A new era in fight against homelessness but are we ready?
As the implementation of the Homelessness Reduction Act approaches, policy and practice officer Faye Greaves asks is the sector ready for the changes.
Next week will mark a new era in statutory homelessness service delivery as we welcome the implementation of the Homelessness Reduction Act 2017.
The act will require all English councils to offer more meaningful support, and sooner, to help people avoid homelessness. I’ve written before about the many positives of the act as well as pointing to the many challenges to realising its full potential.
However, opportunities versus challenges aside, the latest official figures reflect the urgent need for action. As a country we can no longer accept the rising number of people being temporarily housed by local housing authorities in England. On 31 December 2017 there were 78,930 households in temporary accommodation - up five per cent on the same quarter in 2016, and up 64 per cent on the last low of December 2010.
It is encouraging though to see a 27 per cent drop in the number of families with children being housed in unsuitable bed and breakfast accommodation. The 30 per cent fall in the number of these placements exceeding the legal six-week limit is also good news. However, we cannot allow this to detract us from the hugely damaging impact that living in temporary accommodation can have on people’s lives. We need to do more to prevent people needing this type of accommodation in the first place and for those who have no alternative, there needs to be swift action to help people move on to more stable, decent and affordable homes.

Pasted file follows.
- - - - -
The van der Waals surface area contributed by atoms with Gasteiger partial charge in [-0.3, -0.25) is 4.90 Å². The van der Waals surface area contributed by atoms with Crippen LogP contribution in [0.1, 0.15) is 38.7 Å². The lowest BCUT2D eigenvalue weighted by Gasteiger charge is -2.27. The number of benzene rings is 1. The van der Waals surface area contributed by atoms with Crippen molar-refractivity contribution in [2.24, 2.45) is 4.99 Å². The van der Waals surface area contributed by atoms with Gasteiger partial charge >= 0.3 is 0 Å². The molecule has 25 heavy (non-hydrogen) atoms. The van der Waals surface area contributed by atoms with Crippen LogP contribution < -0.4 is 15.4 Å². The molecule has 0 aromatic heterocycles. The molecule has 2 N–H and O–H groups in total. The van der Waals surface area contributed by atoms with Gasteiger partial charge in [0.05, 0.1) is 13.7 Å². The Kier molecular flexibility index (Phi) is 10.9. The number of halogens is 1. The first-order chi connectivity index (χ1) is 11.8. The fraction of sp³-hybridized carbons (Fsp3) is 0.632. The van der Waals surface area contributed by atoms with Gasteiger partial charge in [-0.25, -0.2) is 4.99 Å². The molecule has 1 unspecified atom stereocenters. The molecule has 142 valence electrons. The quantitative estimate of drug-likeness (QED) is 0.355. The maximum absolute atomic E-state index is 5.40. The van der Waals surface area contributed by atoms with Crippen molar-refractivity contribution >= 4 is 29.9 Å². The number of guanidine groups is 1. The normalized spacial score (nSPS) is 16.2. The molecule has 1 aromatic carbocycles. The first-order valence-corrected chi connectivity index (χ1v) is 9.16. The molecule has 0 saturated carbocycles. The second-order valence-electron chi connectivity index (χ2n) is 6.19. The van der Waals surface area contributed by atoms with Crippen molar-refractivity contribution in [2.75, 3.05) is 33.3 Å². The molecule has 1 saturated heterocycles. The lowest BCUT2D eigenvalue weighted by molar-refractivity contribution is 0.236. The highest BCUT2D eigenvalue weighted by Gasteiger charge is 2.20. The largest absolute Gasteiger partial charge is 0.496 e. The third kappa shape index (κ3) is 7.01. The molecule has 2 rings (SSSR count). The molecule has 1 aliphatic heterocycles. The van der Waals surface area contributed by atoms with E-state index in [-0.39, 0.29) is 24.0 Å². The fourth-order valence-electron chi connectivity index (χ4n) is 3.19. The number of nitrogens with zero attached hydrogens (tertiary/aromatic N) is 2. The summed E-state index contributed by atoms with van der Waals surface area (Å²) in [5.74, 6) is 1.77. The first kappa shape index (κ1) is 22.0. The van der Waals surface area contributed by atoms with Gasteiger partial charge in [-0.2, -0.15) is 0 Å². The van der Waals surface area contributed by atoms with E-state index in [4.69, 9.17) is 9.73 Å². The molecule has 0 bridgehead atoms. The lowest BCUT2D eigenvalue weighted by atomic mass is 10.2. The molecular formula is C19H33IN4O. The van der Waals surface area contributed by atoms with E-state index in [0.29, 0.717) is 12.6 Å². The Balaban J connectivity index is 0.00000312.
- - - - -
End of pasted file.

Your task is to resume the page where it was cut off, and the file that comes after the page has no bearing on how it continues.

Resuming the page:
I genuinely believe we can achieve this, but only if we see the implementation of the Homelessness Reduction Act as a watershed moment to drive a culture of prevention for us all - at operational, strategic and political decision making levels. I’ve been highlighting the importance of culture shift to make the most of the new measures at a local authority level – partnership working, collaboration and person centred services being key to this – but the culture of prevention required to make a real difference must run through all of our systems like a stick of rock.
At government level we need a culture of policy development that puts prevention at its heart; starting with sufficient funding for local services, certainty around the funding for supported housing, a commitment to building more genuinely affordable homes to rent and reviewing the devastating impact of welfare policies.
At the local strategic level, elected members, councillors, heads of departments and key partners all need to understand what the Homelessness Reduction Act means and what it can help them achieve if they work together – making prevention everyone’s responsibility will be the key to unlocking local potential.
And finally, at the operational level, services need to be designed to focus on helping people as soon as possible. This includes; having information and advice readily available and accessible via as many channels as possible; working to get all partners working together to make sure routes to homelessness are cut off before problems escalate; and ultimately, placing people at the centre of all service delivery models.
I know the Homelessness Reduction Act will not magically remove the many challenges English councils will be facing over the coming months but we know the act was never meant to do that.
What it is meant to do though, is drive a reduction in homelessness and I know councils have been working hard across the country to prepare for doing just this from next week.
Faye Greaves is policy and practice officer at CIH.
- CIH members: log-in to the Knowledge Hub for more on what you need to know about homelessness policy, including the Homelessness Reduction Act